Interestingly, in relation to the weekend's game, his successor as leader of the movement will be Palmeiras goalkeeper Fernando Prass.

What sparked the fan troubles? Corinthians' poor form in the state championship which is set to lead to a first-round exit isn't helping. It is a sad situation and the players will hope for a much-needed derby success in part to ease tensions.

Off the pitch, times are difficult for Brazilian football players. On the pitch, they are more united than ever.

Key battles

Fagner vs. Juninho

Two of the standout full-backs of the 2012 Brasileirao season, both have had ups and downs since but will do battle down the flanks on this occasion.

Fagner is, perhaps, the best right-back currently in Brazil and will be expected to provide a threat from his deep position. He will, though, face one of the better opponents he will encounter in the state championships.

Attacking full-backs are an important part of the composition of most Brazilian sides, and it is on the flanks that games can be won or lost.

Felipe vs. Leandro

Paulo Andre's exit has brought benefit for one Corinthians player in the shape of replacement Felipe, who will partner the excellent Gil at centre-back.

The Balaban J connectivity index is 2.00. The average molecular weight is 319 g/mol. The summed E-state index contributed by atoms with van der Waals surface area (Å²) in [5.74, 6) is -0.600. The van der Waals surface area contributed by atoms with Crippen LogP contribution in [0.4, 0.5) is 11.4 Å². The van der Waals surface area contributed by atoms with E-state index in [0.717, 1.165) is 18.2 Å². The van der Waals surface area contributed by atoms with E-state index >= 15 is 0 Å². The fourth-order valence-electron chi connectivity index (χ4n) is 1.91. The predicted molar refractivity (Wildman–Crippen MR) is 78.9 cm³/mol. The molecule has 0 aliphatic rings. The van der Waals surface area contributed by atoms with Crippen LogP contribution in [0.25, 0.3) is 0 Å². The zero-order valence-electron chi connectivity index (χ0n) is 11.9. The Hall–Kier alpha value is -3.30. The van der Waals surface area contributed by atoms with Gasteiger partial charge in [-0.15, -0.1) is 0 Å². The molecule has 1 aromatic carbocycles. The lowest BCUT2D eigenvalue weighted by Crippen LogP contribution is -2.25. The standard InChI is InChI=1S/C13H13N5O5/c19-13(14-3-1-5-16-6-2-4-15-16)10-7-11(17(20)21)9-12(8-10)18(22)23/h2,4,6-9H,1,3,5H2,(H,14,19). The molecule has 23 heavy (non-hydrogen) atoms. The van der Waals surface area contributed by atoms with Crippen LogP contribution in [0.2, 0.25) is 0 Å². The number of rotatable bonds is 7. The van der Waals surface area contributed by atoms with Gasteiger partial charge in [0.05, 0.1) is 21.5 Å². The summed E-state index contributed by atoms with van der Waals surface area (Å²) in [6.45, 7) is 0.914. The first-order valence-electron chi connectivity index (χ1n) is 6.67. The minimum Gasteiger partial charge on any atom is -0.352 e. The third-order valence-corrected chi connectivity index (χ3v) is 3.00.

He will be tested on this occasion by one of the younger strike partnerships at a top Brazilian club in target man Alan Kardec and the lively Leandro.

Leandro, who was briefly compared to Neymar when he first broke through at Gremio in 2011, has managed to get his career back on track over the past year and will need careful monitoring throughout the encounter.

Jadson vs. Bruno Cesar

Neither player is even guaranteed to play in the encounter, but could it be that it is a new signing that swings the tie in the favour of their respective sides?

Jadson, who arrived from Sao Paulo as part of the trade for Pato, is an experienced international who spent several years with Shakhtar Donetsk. With an eye for a through ball and excellent technique, he will add much attacking quality to the Corinthians side.

RIO DE JANEIRO, BRAZIL - JUNE 30:  Jadson of Brazil in action during the FIFA Confederations Cup Brazil 2013 Final match between Brazil and Spain at Maracana on June 30, 2013 in Rio de Janeiro, Brazil.  (Photo by Michael Regan/Getty Images)
Michael Regan/Getty Images

Bruno Cesar, meanwhile, is a former Corinthians player who has recently returned from a spell in the Middle East. Another high-level attacking midfielder for domestic football in Brazil, he has a knack for scoring goals and could be a useful option off the bench.

Expected lineups


Corinthians (probable): Walter; Fagner, Gil, Felipe, Uendel; Ralf, Guilherme, Bruno Henrique, Renato Augusto; Romarinho, Guerrero.

Palmeiras (probable): Fernando Prass; Wendel, Lúcio, Wellington, Juninho; Marcelo Oliveira, Wesley, Mazinho, Valdivia; Leandro, Alan Kardec.

(Lineups provided by @cynegeticus)